The complexity of modern enterprise networks is increasing due to a number of factors, and deeper levels of network visibility are necessary to aid in their management and troubleshooting. In a survey more than two-thirds of respondents stated that they expect the number of requests to capture network data (including metadata and packet-level data) to increase dramatically, driven by the needs of a variety of IT groups including network architecture, security, compliance, applications, and IT audit teams.
Why Network Visibility is important?
•Network performance challenges are increasing, and result from the size, complexity and mobility of modern network environments. The number one indicated network performance challenge that respondents face is monitoring/managing network performance between groups of web, application, and database servers in the data center. The second most cited challenge by respondents is maintaining end-to-end network performance to endpoint devices connecting either via public networks or wide area networks. These challenges reflect a rapidly changing environment marked by centralized data centers and an increasingly mobile workforce, which requires extending the boundary of end-to-end management to mobile devices. Other challenges include tuning the network, providing Quality of Service (QoS) based on traffic or application, and understanding network latency.
•Security challenges are increased when there is a lack of proper network visibility for incident detection and resolution. The most often cited challenges from respondents include the struggle to capture network behavior for incident detection, monitoring network flows for anomalous behavior, the ability to capture and analyze logs from network and security devices, and the ability to establish a baseline of normal network behavior.
•Organizations struggle with multiple network monitoring tools to capture network traffic and only see that number increasing in 2014. More than two-thirds of respondents stated that they expect the number of requests to capture network data (including metadata and packet-level data) to increase dramatically. Requests to capture network data are also now being initiated by the network architecture, security, compliance, and IT audit and application teams.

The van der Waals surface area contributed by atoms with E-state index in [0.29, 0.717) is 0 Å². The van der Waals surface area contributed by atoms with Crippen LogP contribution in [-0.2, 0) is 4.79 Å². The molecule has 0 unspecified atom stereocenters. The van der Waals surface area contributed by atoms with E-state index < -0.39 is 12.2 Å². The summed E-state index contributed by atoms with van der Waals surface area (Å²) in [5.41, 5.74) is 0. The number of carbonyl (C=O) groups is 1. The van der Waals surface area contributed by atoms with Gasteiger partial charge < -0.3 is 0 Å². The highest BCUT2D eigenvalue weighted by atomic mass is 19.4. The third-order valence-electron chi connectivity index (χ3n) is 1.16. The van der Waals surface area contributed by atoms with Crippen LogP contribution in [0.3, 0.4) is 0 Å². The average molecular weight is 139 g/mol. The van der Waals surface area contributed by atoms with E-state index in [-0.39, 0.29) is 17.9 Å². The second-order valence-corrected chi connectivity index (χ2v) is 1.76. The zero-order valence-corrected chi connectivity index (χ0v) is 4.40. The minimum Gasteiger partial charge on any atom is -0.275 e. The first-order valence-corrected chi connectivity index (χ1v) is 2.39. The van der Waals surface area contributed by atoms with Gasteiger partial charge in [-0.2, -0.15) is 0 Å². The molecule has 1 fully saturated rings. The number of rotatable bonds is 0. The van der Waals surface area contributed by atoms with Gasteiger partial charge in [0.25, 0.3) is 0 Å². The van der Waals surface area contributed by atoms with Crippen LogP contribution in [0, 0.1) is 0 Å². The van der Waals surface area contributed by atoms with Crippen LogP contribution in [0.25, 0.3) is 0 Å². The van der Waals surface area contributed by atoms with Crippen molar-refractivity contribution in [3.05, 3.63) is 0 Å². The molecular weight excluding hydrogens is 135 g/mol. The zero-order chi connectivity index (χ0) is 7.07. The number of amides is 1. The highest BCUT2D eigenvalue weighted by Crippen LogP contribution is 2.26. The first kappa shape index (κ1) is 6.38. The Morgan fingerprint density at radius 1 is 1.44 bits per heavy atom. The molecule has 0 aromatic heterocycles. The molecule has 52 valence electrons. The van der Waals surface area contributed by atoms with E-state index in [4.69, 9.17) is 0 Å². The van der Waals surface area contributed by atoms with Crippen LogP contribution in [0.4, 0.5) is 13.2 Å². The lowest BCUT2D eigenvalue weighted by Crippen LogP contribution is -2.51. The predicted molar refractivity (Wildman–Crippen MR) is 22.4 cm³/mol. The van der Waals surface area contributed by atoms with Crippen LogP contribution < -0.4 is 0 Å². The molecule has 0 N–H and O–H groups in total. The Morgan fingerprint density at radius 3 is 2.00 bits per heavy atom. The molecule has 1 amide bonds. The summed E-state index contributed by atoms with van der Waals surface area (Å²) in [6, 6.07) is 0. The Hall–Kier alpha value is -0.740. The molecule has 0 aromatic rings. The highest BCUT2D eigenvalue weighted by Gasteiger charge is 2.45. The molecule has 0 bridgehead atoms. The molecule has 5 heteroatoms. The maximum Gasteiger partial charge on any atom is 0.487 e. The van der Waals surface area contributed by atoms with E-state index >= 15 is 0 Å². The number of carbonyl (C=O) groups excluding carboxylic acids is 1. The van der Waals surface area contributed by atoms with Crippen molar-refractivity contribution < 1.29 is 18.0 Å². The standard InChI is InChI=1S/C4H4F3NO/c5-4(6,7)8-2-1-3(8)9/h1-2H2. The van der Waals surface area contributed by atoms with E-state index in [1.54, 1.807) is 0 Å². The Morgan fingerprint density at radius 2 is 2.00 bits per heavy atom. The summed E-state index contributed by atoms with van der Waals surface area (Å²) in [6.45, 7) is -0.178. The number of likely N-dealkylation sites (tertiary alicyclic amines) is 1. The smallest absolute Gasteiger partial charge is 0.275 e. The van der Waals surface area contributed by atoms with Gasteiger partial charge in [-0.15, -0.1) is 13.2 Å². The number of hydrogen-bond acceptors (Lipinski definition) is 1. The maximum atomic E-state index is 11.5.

•More than half of organizations’ monitoring tools cannot cope with increased 10GbE network throughput. 54% of organizations find that they either sometimes or frequently cannot cope with the increased throughput or are dropping packets due to the increased throughput.
Despite the challenges faced by organizations with rapidly growing and complex network environments, the ability to capture network data has never been more important. Network outages have proven to be disastrous from the cost of downtime alone – which can be millions of dollars per hour – not to mention the amount of dedicated resources it takes to identify root cause of these outages
Network monitoring & faster troubleshooting
Keeping an eye on the network at all times can help in proactive issue detection, hence,Faster troubleshooting. This can be done using a tool and some of these tools even have alerting, which will intimate you once a preset threshold value is crossed.
Application monitoring and profiling
Helps in a detailed monitoring of all the applications. Which application, when was it used and by whom was it used, are some of the few questions that can be answered by getting a wholesome network visibility. The right tool will let you map applications given the port, protocol and IP address to be more specific.
Capacity planning and network trends
Network visibility not only lets you see the present state of your network, also lets you foresee the network growth trend and take informed, wise capacity planning decisions
Detection of unauthorized wan traffic
Detect the unauthorized WAN traffic hogging the bandwidth and thus choking the business critical applications. If you have the right tool, you can even monitor the applications using dynamic ports.
How to Achieve Network Visibility
• Traditionally network administrators relied on Simple Network Management Protocol (SNMP) to monitor bandwidth. Although SNMP facilitates capacity planning, it does little to monitor traffic applications and patterns which are critical to know the performance of specific business critical applications. Packet and byte interface counters are useful but understanding which IP addresses are the source and destination of traffic and which applications are generating the traffic is invaluable.
• Network probes are hardware devices that are designed to passively collect data. Probes provide the mechanism needed to gather data essential to the construction of network history and trends. A network TAP is a hardware device which provides away to access the data flowing across a computer network. But network TAPs and probes require additional hardware, so are not as cheap as technologies that leverage capabilities that are built into the network devices.
• To get the significant information on the application used in the network and granular information on how the bandwidth is consumed in the network, Cisco came up with a technology called NetFlow